Found 2 items, similar to Wassail.
English → English
n : a punch made of sweetened ale or wine heated with spices and
roasted apples; especially at Christmas
v 1: celebrate noisily, often indulging in drinking; engage in
uproarious festivities; “The members of the wedding
party made merry all night”
; “Let's whoop it up--the
boss is gone!”
, make whoopie
, make happy
, whoop it up
2: propose a toast to; “Let us toast the birthday girl!”
“Let's drink to the New Year”
English → English
, n. [AS. wes h[=a]l (or an equivalent form in
another dialect) be in health, which was the form of drinking
a health. The form wes is imperative. See Was
1. An ancient expression of good wishes on a festive
occasion, especially in drinking to some one.
Geoffrey of Monmouth relates, on the authority of
Walter Calenius, that this lady [Rowena], the
daughter of Hengist, knelt down on the approach of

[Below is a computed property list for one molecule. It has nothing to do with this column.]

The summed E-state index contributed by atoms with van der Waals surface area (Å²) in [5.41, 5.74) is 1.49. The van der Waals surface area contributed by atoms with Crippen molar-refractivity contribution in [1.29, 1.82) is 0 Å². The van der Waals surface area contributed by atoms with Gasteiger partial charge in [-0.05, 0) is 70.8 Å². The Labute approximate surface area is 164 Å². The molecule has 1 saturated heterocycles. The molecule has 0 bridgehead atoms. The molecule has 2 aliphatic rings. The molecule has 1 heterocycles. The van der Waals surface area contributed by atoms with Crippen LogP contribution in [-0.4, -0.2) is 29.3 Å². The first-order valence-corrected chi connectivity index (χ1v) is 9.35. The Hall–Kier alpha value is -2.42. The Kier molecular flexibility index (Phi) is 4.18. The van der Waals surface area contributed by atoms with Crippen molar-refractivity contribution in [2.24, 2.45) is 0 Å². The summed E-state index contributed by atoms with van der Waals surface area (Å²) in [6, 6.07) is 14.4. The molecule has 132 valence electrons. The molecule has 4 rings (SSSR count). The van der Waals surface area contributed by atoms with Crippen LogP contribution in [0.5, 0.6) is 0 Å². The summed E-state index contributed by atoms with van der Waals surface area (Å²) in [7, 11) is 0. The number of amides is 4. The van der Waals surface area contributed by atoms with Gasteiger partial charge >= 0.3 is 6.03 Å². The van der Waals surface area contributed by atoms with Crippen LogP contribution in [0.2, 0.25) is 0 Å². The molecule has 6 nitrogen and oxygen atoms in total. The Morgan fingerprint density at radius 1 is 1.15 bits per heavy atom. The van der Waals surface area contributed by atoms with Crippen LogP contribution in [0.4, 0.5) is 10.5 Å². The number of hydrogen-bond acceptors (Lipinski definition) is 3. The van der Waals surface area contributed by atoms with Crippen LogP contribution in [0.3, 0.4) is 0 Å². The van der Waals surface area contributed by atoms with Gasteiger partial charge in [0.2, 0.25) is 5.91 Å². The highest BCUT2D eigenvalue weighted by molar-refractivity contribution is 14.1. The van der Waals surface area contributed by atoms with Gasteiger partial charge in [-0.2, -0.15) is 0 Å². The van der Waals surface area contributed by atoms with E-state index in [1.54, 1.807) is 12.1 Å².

the king, and, presenting him with a cup of wine,
exclaimed, Lord king w[ae]s heil, that is,
literally, Health be to you. --N. Drake.
2. An occasion on which such good wishes are expressed in
drinking; a drinking bout; a carouse. “In merry wassail
he . . . peals his loud song.”
--Sir W. Scott.
The king doth wake to-night and takes his rouse,
Keeps wassail. --Shak.
The victors abandoned themselves to feasting and
3. The liquor used for a wassail; esp., a beverage formerly
much used in England at Christmas and other festivals,
made of ale (or wine) flavored with spices, sugar, toast,
roasted apples, etc.; -- called also lamb's wool
A jolly wassail bowl,
A wassail of good ale. --Old Song.
4. A festive or drinking song or glee. [Obs.]
Have you done your wassail! 'T is a handsome, drowsy
ditty, I'll assure you. --Beau. & Fl.
, v. i.
To hold a wassail; to carouse.
Spending all the day, and good part of the night, in
dancing, caroling, and wassailing. --Sir P.
Of or pertaining to wassail, or to a wassail; convivial; as,
a wassail bowl. “Awassail candle, my lord, all tallow.”
, a bowl in which wassail was mixed, and placed
upon the table. “Spiced wassail bowl.”
“When the cloth was removed, the butler brought in a huge
silver vessel . . . Its appearance was hailed with
acclamation, being the wassail bowl so renowned in
, a cup from which wassail was drunk.